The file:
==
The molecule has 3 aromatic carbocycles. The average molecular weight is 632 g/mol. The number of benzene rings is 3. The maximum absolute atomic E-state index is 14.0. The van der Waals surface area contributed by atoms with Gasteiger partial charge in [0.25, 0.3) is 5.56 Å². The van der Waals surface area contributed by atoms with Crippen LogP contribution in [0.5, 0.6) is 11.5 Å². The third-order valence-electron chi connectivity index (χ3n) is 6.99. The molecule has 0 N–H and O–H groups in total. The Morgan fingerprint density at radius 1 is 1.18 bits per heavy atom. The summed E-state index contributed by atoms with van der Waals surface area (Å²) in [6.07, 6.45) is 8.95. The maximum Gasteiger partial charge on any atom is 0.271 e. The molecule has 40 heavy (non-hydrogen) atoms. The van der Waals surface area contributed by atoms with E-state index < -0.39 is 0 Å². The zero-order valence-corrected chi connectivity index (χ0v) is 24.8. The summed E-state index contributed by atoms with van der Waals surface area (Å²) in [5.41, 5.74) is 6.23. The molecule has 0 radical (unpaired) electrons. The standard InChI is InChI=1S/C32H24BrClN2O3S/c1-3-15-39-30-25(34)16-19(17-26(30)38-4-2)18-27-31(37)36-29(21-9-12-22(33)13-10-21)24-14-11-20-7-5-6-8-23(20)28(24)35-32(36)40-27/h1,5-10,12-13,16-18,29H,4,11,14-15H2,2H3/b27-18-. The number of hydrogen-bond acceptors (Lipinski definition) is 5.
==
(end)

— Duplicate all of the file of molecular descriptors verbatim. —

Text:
The molecule has 3 aromatic carbocycles. The average molecular weight is 632 g/mol. The number of benzene rings is 3. The maximum absolute atomic E-state index is 14.0. The van der Waals surface area contributed by atoms with Gasteiger partial charge in [0.25, 0.3) is 5.56 Å². The van der Waals surface area contributed by atoms with Crippen LogP contribution in [0.5, 0.6) is 11.5 Å². The third-order valence-electron chi connectivity index (χ3n) is 6.99. The molecule has 0 N–H and O–H groups in total. The Morgan fingerprint density at radius 1 is 1.18 bits per heavy atom. The summed E-state index contributed by atoms with van der Waals surface area (Å²) in [6.07, 6.45) is 8.95. The maximum Gasteiger partial charge on any atom is 0.271 e. The molecule has 40 heavy (non-hydrogen) atoms. The van der Waals surface area contributed by atoms with E-state index < -0.39 is 0 Å². The zero-order valence-corrected chi connectivity index (χ0v) is 24.8. The summed E-state index contributed by atoms with van der Waals surface area (Å²) in [5.41, 5.74) is 6.23. The molecule has 0 radical (unpaired) electrons. The standard InChI is InChI=1S/C32H24BrClN2O3S/c1-3-15-39-30-25(34)16-19(17-26(30)38-4-2)18-27-31(37)36-29(21-9-12-22(33)13-10-21)24-14-11-20-7-5-6-8-23(20)28(24)35-32(36)40-27/h1,5-10,12-13,16-18,29H,4,11,14-15H2,2H3/b27-18-. The number of hydrogen-bond acceptors (Lipinski definition) is 5.